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Feminism: chat

Fake police officer jailed for arrest attempt

12 replies

ScreamingMeMe · 07/10/2021 22:07

22 weeks for what could well have been an attempted kidnap and rape/ murder.

But y'know, we're just silly women getting our knickers in a twist about a one-off incident.

A man who pretended to be a police officer and attempted to arrest a woman has been jailed.

Gary Shepherd was wearing a lanyard with the word "police" emblazoned on it when he spoke to the woman in a car park in Barrow on Tuesday evening.

He said he was arresting her for drug dealing, but she challenged him with the help of a passer-by.

At Barrow Magistrates' Court Shepherd, 44, admitted impersonating a police officer and was jailed for 22 weeks.

www-bbc-com.cdn.ampproject.org/c/s/www.bbc.com/news/uk-england-cumbria-58829818.amp?utm_source=upday&utm_medium=referral

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ErrolTheDragon · 07/10/2021 22:39

At least he's been locked up quickly.

This, at the end of the report, sounds sensible - ought to be normal procedure everywhere I'd have thought.
His jailing came as Cumbria Police announced a new process for members of the public to confirm the identities of lone officers.
Officers will provide their collar number to anyone who asks and will contact the control room on the police radio to confirm their identity, location, that they are on duty and the reason they are speaking to someone.

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NumberTheory · 08/10/2021 01:33

@ErrolTheDragon

At least he's been locked up quickly.

This, at the end of the report, sounds sensible - ought to be normal procedure everywhere I'd have thought.
His jailing came as Cumbria Police announced a new process for members of the public to confirm the identities of lone officers.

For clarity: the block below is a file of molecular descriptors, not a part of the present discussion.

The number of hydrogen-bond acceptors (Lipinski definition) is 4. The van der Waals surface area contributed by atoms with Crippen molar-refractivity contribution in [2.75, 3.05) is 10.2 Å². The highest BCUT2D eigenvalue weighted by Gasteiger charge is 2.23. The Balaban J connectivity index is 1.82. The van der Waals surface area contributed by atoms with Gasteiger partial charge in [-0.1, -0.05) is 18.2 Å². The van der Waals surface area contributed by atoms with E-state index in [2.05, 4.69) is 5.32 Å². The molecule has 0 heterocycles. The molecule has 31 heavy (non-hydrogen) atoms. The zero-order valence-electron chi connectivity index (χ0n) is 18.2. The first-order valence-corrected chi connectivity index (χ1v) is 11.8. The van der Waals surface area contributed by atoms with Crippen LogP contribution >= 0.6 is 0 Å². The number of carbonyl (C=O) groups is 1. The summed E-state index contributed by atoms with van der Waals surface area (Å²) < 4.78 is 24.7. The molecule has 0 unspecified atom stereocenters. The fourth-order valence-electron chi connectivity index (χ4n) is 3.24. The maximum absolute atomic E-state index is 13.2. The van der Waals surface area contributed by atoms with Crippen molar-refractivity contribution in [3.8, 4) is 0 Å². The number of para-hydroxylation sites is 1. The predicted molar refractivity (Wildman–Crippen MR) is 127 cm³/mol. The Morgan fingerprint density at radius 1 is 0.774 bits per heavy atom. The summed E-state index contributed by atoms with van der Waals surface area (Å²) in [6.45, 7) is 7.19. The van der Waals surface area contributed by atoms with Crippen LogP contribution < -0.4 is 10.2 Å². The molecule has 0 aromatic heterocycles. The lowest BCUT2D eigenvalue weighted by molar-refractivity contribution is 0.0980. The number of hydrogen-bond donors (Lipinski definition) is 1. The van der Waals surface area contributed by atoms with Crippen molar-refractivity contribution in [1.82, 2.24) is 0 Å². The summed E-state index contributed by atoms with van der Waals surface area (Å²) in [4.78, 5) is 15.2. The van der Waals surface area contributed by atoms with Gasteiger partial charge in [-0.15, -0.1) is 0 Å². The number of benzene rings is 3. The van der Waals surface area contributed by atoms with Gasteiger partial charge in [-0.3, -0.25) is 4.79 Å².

Officers will provide their collar number to anyone who asks and will contact the control room on the police radio to confirm their identity, location, that they are on duty and the reason they are speaking to someone.

If the "officer" is using his own radio to contact the "control room", that wouldn't be very hard to fake. And the police ought to bloody well know that.
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TedImgoingmad · 08/10/2021 02:23

If the "officer" is using his own radio to contact the "control room", that wouldn't be very hard to fake. And the police ought to bloody well know that.

It's laughable, isn't it? They've just handed a gang of would be kidnappers a believable method of tricking a woman into being arrested.

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NiceGerbil · 08/10/2021 03:20

There's not just police to pretend to be though.

Years ago man locally pretended to be a firefighter got into woman flat and it was a long and horrific assault.

I had seen the exact same thing he did on an episode of CSI.

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JHFfoundation · 08/10/2021 07:06